Logged out from news desk duties, former Witness photographer, Ian Carbutt, files his first ‘Diary of a Bootlegging Baldy’ from Da Nang in central Vietnam
First published by The Witness
“In the interest of safety please do not bring any Chinese ladies back to your flat”, the WhatsApp message from my landlady buzzed on the kitchen table.
Well that’s just great I thought. By law in Vietnam it’s illegal to bring a local lass back to your room anyway, so now the odds of me getting married under a palm tree and settling down in SE Asia have narrowed to near zero. The corona virus shutdown is going to be worse than I had anticipated.
I’m living in Da Nang, a city home to 1,2 million people in central Vietnam. Not unlike Durbs, it’s a coastal city famous for My Khe beach, where American soldiers first landed to start the beginning of the end. It stretches like a palm tree beach picture postcard in front of newly built high-rise hotels and apartments and it’s home to the dreaded expats. Hundreds of them. Mostly young South Africans armed and ready to teach wide eyed children how to say “Ja” and “eish” like a Souf Efrikin .
As the news of Vietnamese students trapped in Wuhan filtered over the border from China, talk on the street has become viral. But unlike South Africans, the Vietnamese are not fuelled by hysteria.
There have been rumours that Chinese tourists are being barred from booking into hotels and shops running out of face masks.
Generally, masks are everywhere. Piled high on street corners, in the entrance of all shop and hotel foyers and unfortunately many are used and discarded, lying on the streets and piled into refuse bins. A sneeze in the pub is like a bomb going off and friendly Chinese tourists are shunned like the plague. Nobody shakes hands. But other than that life goes on. Lifeguards paint their buoys, lovers walk down the embankment, children play in the sand, street vendors slice up juicy fruit and business people go to work. With face masks.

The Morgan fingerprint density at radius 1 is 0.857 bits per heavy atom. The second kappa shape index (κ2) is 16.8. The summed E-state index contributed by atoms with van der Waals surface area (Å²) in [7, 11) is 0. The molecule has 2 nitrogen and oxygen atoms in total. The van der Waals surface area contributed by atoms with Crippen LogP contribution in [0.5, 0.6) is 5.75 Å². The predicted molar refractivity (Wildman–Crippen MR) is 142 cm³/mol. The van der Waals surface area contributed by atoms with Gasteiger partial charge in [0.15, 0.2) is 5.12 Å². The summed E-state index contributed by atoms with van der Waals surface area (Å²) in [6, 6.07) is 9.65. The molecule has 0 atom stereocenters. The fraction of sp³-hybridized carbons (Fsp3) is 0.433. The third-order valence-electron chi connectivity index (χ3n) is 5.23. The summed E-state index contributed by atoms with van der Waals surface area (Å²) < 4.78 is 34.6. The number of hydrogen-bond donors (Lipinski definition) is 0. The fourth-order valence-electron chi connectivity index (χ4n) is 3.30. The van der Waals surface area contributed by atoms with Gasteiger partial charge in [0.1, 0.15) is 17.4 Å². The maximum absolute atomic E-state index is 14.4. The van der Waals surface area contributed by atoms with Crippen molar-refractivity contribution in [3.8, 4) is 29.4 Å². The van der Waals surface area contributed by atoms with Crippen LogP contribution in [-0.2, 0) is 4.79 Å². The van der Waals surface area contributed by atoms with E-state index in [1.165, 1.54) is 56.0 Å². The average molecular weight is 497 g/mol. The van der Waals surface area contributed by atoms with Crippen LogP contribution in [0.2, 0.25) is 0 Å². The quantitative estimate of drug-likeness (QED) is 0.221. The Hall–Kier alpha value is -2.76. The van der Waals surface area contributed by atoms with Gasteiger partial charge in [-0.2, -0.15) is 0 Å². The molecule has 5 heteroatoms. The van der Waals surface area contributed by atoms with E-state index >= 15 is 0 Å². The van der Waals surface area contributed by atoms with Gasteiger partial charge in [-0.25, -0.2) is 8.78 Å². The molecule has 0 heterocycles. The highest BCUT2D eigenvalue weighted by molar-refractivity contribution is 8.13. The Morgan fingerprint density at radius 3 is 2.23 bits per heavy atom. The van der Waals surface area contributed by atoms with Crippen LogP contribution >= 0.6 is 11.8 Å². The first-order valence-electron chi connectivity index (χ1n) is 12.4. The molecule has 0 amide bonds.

My landlady confronted me as I left the building last night and thrust a surgical mask into my hand. “You must wear this at all times,” she insisted. “Inside and out”.
The virus has not only put an end to my nocturnal pursuits but I now have figure out how to drink beer through a face mask. Eish!
Photos © Ian Carbutt
The following images are subject to copyright
Prayers for people of China
On the coronavirus, another Roving Reporters colleague, Robin Martin Channelor, writes: I live in China, and have been here for 865 days. Kathy Challenor and I are thus caught up in the sadness that is the corona virus.
We venture out of our apartment on our Ebikes only to buy food.
Non-essential businesses have closed. Bars and restaurants, and even some malls, have closed.
The medical authorities keep us updated on the virus through WeChat.
One aspect I have noticed is that people here respect the government and what officials are doing to combat the virus. There is faith in the government.
One aspect I do not care for is the racism and silliness that I read about the virus and China on global social media platforms.
If you are a father, please remember, so are about 500 million Chinese men. They are as concerned for their beloved families as you would be.
Chinese people are actually no different to anywhere else in the world. They love, they fall out of love. They are kind, and sometimes unkind. They try to improve their lives and sometimes they fail at that.
If you consider yourself a friend of mine, please pray for the people of China. And please read about the success the government has achieved over the past 40 years in helping to lift possibly six hundred million people out of poverty. Probably more. My expectation is that if the virus takes hold in other countries, the first people to step forward to help will be people from China. They will be kind, generous and thoroughly efficient. And when they invite you afterwards to come visit China, do so.